Sunday 4th April saw a rollercoaster ride of a match, as Aston Villa took on Fulham at Villa Park. Pre kick-off chaos ensued as Villa fans were frustrated to learn that captain Jack Grealish was to miss yet another game, despite the initial injury being downplayed. We are yet to learn the full extent of his condition, or when he will make his return, but Smith made do with his usual formation and El Ghazi took Jack’s spot on the left-wing.
Fiery international performances had fans hoping for an injection of confidence in a side that looked dejected before the break, but we were forced to wait until the final fifteen minutes before any real fight was displayed.
The game began well for relegation-threatened Fulham, who did not shy away from goal, Aleksandar Mitrovic was given space within the opening few minutes to threaten Villa with their first shot on target. Martinez went on to make several further saves in the first half, as Mitrovic and De Cordova-Reid looked the most lively.
Villa had their fair share of opportunities, but they remained that – opportunities. The story of the first half was defined by a lack of quality in the final third, giving Martinez significantly more to do than Areola.
One of the few moments of note in the first half was a penalty shout for Aston Villa, overturned by VAR. McGinn receiving a push in the box was strangely overlooked as focus prioritised a potential foul on Watkins. With our early season sharpness missing, a penalty offered a lifeline that was not given. The first half ended goalless.
The feeling of apathy resumed after the break, with multiple shots fired towards the Villa net. The showing was epitomised by a misplaced backpass from interim captain Tyrone Mings, which was capitalised on by Mitrovic. The visitors were perhaps deservedly put ahead in the sixty-first minute in the most disappointing of manners.
Considering Villa’s record when conceding first, no one could predict the impact Fulham’s goal would have on the game. An immediate substitution followed as Trezeguet replaced El Ghazi, in a classic Dean Smith swap. With over half an hour of the game left to play, Trezeguet was given enough time to aid the team’s recovery – and that he did.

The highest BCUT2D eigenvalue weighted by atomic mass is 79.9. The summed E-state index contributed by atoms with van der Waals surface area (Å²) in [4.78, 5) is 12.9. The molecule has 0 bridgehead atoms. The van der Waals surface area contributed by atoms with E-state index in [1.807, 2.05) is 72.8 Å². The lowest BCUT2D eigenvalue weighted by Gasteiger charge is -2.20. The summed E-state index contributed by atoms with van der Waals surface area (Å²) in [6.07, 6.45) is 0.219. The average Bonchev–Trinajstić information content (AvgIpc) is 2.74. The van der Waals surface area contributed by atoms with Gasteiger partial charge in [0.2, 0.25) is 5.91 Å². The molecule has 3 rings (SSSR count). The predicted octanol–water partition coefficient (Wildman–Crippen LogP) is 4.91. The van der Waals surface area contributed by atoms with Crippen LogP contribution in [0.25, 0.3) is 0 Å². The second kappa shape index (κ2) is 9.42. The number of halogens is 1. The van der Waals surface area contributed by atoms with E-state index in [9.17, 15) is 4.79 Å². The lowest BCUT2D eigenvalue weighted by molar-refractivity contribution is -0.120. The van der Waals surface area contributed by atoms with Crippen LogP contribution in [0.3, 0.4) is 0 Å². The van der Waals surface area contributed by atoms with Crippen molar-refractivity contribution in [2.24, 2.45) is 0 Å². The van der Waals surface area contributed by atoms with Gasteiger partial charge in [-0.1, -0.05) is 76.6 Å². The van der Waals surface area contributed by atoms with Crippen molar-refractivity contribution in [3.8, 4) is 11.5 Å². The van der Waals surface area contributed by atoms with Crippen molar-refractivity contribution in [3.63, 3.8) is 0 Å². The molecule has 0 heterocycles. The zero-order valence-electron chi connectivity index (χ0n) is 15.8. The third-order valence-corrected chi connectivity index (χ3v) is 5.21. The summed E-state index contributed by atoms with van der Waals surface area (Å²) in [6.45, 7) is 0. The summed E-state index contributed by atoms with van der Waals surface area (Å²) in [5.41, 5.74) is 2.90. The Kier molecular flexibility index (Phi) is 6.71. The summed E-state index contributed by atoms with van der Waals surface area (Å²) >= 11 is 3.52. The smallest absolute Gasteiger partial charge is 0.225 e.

With the introduction of Aston Villa’s hardest-working player, soon followed by Keinan Davis then Jacob Ramsey for Morgan Sanson and Douglas Luiz respectively, the dynamic began to change. With two recognised strikers on the field, the pressure was shared between Davis and Watkins, reducing the detached set-up we have suffered in recent performances.
Captain Mings, eager to amend his mistake, provided the route to an equaliser through his cut back to Trezeguet from the left-wing, setting up the Egyptian to slot it home. It was an inspired effort from a freshly humbled player and a hungry substitute, aided by a one-two with Matt Targett in the build-up. With just over ten minutes remaining, we were level.
The effect of equalising was instant; belief poured back into a side that had looked lifeless for weeks. Pressure remained firm on the Fulham defence, only exaggerated by the strong presence of Davis. Having a solid twenty-minute appearance allowed a greater chance for Villa’s backup striker compared to his usual cameos. This opportunity was seized with all of Davis’ strength and desire, as he pressed high and won back the ball in a dangerous position. He powered forwards on the ball and delivered the perfect cross over the heads of Watkins and the Fulham defenders to meet Trezeguet at his trusty back post for his second. With Trezeguet on a hattrick and Davis passionately celebrating his assist, it was clear that the mentality of the substitutes had fuelled our recovery.
Within the same ten minutes as our equaliser, Watkins put the game to bed with a close-range goal assisted by Bertrand Traore’s less favourable right-footed cross. The game finished 3-1 to Aston Villa. After embarrassingly poor work for the vast majority of the match, it was incredible to witness what a change in formation, mentality, and a few pairs of fresh legs could do for a disheartened team. Although Villa should be looking to win such a fixture, the whirlwind of goals and a huge display of character made this a scoreline to celebrate.
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